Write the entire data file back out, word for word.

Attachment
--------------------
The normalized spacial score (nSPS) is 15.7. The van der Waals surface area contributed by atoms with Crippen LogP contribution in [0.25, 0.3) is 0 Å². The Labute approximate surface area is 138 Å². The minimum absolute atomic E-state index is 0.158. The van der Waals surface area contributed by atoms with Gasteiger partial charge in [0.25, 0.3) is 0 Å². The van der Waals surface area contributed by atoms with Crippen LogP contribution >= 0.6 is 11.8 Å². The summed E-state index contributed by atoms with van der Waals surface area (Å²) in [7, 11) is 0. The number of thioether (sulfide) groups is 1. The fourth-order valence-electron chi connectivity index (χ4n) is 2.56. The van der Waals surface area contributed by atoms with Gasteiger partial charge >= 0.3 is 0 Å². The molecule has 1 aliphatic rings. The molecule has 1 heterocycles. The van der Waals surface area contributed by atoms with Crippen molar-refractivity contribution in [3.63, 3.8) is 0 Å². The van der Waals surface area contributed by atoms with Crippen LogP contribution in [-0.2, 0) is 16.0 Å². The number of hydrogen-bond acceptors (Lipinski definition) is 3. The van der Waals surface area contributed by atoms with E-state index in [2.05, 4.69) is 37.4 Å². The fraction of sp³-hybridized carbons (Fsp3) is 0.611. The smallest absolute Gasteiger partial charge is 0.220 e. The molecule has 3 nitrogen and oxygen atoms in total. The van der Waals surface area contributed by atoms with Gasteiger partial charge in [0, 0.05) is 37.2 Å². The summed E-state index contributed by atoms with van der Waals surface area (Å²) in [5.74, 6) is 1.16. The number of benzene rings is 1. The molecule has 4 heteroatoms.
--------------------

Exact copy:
The normalized spacial score (nSPS) is 15.7. The van der Waals surface area contributed by atoms with Crippen LogP contribution in [0.25, 0.3) is 0 Å². The Labute approximate surface area is 138 Å². The minimum absolute atomic E-state index is 0.158. The van der Waals surface area contributed by atoms with Gasteiger partial charge in [0.25, 0.3) is 0 Å². The van der Waals surface area contributed by atoms with Crippen LogP contribution >= 0.6 is 11.8 Å². The summed E-state index contributed by atoms with van der Waals surface area (Å²) in [7, 11) is 0. The number of thioether (sulfide) groups is 1. The fourth-order valence-electron chi connectivity index (χ4n) is 2.56. The van der Waals surface area contributed by atoms with Gasteiger partial charge >= 0.3 is 0 Å². The molecule has 1 aliphatic rings. The molecule has 1 heterocycles. The van der Waals surface area contributed by atoms with Crippen molar-refractivity contribution in [3.63, 3.8) is 0 Å². The van der Waals surface area contributed by atoms with Crippen LogP contribution in [-0.2, 0) is 16.0 Å². The number of hydrogen-bond acceptors (Lipinski definition) is 3. The van der Waals surface area contributed by atoms with E-state index in [2.05, 4.69) is 37.4 Å². The fraction of sp³-hybridized carbons (Fsp3) is 0.611. The smallest absolute Gasteiger partial charge is 0.220 e. The molecule has 3 nitrogen and oxygen atoms in total. The van der Waals surface area contributed by atoms with Gasteiger partial charge in [0, 0.05) is 37.2 Å². The summed E-state index contributed by atoms with van der Waals surface area (Å²) in [5.74, 6) is 1.16. The number of benzene rings is 1. The molecule has 4 heteroatoms.